3. While at Magdalen College, Wilde became particularly well known for his role in the aesthetic and decadent movements. He began wearing his hair long and openly scorning so-called "manly" sports, and began decorating his rooms with peacock feathers, lilies, sunflowers, blue china and other objets d'art.

"Ordinary riches can be stolen; real riches cannot. In your soul are infinitely precious things that cannot be taken from you."

~ Oscar Wilde by The Frugal Duchess

4. It was in London that he was able to skillfully enter into high society, soon becoming well known as a playwright and noted wit. Oscar Wilde became famous throughout London society. He was one of the early "celebrities" in some respects he was famous for being famous. His dress was a target for satire in the cartoons, but Wilde didn’t seem to mind. In fact he learnt the art of self-publicity and seemed to revel in it.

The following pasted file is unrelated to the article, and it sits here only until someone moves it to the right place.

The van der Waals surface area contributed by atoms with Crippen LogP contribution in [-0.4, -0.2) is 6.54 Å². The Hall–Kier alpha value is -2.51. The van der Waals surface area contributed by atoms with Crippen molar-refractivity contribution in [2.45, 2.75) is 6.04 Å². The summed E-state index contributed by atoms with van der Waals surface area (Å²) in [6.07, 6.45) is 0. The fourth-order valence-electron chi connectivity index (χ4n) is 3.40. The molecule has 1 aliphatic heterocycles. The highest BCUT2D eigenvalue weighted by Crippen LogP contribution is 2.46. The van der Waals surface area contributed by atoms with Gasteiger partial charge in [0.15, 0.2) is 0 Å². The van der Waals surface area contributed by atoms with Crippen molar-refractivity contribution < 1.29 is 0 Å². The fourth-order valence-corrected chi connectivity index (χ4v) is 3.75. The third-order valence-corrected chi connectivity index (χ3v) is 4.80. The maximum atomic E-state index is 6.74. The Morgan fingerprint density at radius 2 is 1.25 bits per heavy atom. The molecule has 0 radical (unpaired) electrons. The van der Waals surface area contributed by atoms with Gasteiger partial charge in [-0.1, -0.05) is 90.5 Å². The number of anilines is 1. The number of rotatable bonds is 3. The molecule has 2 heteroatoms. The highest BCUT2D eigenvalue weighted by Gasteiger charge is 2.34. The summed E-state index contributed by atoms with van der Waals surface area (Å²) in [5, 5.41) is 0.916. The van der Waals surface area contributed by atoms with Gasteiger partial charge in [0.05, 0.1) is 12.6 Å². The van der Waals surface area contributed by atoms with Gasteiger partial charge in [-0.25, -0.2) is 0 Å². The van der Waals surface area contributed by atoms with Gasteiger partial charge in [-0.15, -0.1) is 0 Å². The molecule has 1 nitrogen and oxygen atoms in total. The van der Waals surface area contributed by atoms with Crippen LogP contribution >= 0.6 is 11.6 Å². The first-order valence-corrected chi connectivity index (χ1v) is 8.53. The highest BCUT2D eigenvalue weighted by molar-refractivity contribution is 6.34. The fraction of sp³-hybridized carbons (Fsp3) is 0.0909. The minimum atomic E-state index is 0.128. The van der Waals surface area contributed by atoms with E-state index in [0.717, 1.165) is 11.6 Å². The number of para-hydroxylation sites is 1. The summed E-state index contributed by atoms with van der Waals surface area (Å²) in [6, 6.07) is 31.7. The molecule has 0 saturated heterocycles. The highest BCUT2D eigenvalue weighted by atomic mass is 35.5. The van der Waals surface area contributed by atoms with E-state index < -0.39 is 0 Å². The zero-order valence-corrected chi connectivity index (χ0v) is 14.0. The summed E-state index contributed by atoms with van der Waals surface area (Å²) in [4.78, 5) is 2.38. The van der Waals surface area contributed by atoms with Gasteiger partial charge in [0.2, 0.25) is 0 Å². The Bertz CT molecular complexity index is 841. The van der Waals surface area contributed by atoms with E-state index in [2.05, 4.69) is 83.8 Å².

5. In 1884 Oscar Wilde married Constance Lloyd, daughter of wealthy Queen's Counsel Horace Lloyd. Constance's allowance of £250 allowed the Wildes to live in relative luxury. The couple had two sons.

"Keep love in your heart. A life without it is like a sunless garden when the flowers are dead."

~ Oscar Wilde by Fascinating History

6. Wilde's sexual orientation has variously been considered bisexual and homosexual. He may have had significant sexual relationships with (in chronological order) Frank Miles, Constance Lloyd (his wife), Robert Baldwin Ross, and Lord Alfred Douglas ("Bosie"). Wilde also had numerous sexual encounters with working-class male youths, who were often rent boys.

7. Oscar Wilde's years of triumph ended dramatically, when his intimate association with Alfred Douglas led to his trial on charges of homosexuality (then illegal in Britain). He was sentenced two years hard labour for the crime of sodomy.

8. After Oscar's downfall, Constance took the surname Holland for herself and the boys.

9. In some respects he never really recovered, on his release he left for Paris where he lived in comparative anonymity. However he retained his wit and continued to write.